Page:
| 8 December 2021, Wednesday |

China faces biggest delta COVID-19 outbreak as infections soar in northeastern city

China is battling its largest COVID-19 outbreak, which is caused by the highly transmissible delta variant, with some areas restricting entry by people from a northeastern city where infections have grown faster in the past week than elsewhere in the country.

According to Reuters calculations based on official data, a total of 1,308 domestically transmitted infections with confirmed symptoms were reported in the mainland between Oct. 17 and Nov. 14, surpassing the 1,280 local cases from a summer delta outbreak.

This is China’s largest delta outbreak, affecting 21 provinces, regions, and municipalities. Although it is smaller than many other outbreaks in other countries, Chinese authorities are eager to stop the spread in accordance with the government’s zero-tolerance policy.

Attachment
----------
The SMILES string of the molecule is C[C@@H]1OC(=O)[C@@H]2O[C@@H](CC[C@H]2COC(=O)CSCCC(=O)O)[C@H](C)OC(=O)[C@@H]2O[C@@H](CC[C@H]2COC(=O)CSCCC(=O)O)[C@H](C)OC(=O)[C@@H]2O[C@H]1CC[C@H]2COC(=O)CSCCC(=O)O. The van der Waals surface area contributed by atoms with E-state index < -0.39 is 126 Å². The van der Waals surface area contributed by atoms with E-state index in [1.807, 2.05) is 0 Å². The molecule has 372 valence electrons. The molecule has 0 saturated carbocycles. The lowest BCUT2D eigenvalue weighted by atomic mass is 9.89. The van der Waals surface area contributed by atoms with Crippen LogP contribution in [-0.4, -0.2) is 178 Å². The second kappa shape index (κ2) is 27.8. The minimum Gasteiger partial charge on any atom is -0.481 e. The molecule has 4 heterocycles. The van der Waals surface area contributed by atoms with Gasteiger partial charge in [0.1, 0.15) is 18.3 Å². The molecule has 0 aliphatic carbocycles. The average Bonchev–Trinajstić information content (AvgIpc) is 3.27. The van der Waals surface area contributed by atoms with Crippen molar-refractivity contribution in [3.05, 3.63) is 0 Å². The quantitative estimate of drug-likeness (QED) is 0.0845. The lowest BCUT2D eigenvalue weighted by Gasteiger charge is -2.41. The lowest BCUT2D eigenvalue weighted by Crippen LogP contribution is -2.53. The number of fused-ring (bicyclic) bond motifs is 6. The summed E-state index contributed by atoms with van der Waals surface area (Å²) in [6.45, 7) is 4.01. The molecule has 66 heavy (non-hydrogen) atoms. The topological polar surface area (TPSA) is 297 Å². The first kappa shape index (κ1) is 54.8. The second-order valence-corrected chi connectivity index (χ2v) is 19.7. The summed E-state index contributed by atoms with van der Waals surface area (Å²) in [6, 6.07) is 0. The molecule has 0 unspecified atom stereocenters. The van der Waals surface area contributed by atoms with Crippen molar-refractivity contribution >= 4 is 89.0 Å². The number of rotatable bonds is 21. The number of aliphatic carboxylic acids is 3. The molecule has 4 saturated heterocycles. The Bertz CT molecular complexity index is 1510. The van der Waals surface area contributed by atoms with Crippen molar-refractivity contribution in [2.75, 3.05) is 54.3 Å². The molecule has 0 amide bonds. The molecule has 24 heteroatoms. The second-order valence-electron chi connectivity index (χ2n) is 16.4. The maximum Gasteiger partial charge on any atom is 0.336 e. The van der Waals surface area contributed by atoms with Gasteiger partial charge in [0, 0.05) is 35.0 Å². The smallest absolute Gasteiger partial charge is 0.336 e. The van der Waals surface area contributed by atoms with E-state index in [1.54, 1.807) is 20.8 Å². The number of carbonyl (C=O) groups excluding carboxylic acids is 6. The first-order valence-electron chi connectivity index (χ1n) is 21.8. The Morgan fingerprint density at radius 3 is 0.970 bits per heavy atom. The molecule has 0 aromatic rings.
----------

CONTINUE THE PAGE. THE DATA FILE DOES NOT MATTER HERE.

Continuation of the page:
A dozen province-level regions were able to contain their outbreaks within weeks due to the rapid implementation of a complex set of controls, including rigorous contact tracing, multiple rounds of testing of people in high-risk areas, the closure of entertainment and cultural venues, and restrictions on tourism and public transportation.

However, the northeastern city of Dalian is fighting the virus, according to Wu Liangyou, an official with the National Health Commission, who spoke at a news conference on Saturday.

According to Reuters, since the first local symptomatic patients from the latest outbreak were reported on Nov. 4, the city of 7.5 million people has detected an average of about 24 new local cases per day, more than any other Chinese city.

People arriving from Dalian were quarantined at centralized facilities for 14 days before being allowed to move freely in a few cities near Dalian, including Dandong, Anshan, and Shenyang.

As of Nov. 14, mainland China had reported 98,315 confirmed coronavirus cases with symptoms, including both domestically and internationally transmitted infections. There have been 4,636 fatalities.